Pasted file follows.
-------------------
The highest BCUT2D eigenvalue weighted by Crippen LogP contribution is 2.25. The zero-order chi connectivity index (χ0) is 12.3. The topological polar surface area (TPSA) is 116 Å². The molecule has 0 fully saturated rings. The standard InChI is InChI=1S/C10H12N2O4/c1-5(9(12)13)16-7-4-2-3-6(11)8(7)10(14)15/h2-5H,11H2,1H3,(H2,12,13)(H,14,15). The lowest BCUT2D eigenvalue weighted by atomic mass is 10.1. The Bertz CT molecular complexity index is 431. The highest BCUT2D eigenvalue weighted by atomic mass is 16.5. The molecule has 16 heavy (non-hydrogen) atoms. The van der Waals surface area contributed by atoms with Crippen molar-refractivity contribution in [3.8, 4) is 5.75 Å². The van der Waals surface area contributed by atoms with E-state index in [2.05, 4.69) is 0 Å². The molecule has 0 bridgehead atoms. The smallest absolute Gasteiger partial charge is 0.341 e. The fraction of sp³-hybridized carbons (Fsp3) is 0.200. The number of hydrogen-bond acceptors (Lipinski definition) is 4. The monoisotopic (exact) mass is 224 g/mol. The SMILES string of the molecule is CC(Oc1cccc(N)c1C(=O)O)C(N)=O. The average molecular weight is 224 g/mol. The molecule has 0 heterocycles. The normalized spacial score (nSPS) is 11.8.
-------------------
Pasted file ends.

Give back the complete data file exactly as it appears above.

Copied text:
The highest BCUT2D eigenvalue weighted by Crippen LogP contribution is 2.25. The zero-order chi connectivity index (χ0) is 12.3. The topological polar surface area (TPSA) is 116 Å². The molecule has 0 fully saturated rings. The standard InChI is InChI=1S/C10H12N2O4/c1-5(9(12)13)16-7-4-2-3-6(11)8(7)10(14)15/h2-5H,11H2,1H3,(H2,12,13)(H,14,15). The lowest BCUT2D eigenvalue weighted by atomic mass is 10.1. The Bertz CT molecular complexity index is 431. The highest BCUT2D eigenvalue weighted by atomic mass is 16.5. The molecule has 16 heavy (non-hydrogen) atoms. The van der Waals surface area contributed by atoms with Crippen molar-refractivity contribution in [3.8, 4) is 5.75 Å². The van der Waals surface area contributed by atoms with E-state index in [2.05, 4.69) is 0 Å². The molecule has 0 bridgehead atoms. The smallest absolute Gasteiger partial charge is 0.341 e. The fraction of sp³-hybridized carbons (Fsp3) is 0.200. The number of hydrogen-bond acceptors (Lipinski definition) is 4. The monoisotopic (exact) mass is 224 g/mol. The SMILES string of the molecule is CC(Oc1cccc(N)c1C(=O)O)C(N)=O. The average molecular weight is 224 g/mol. The molecule has 0 heterocycles. The normalized spacial score (nSPS) is 11.8.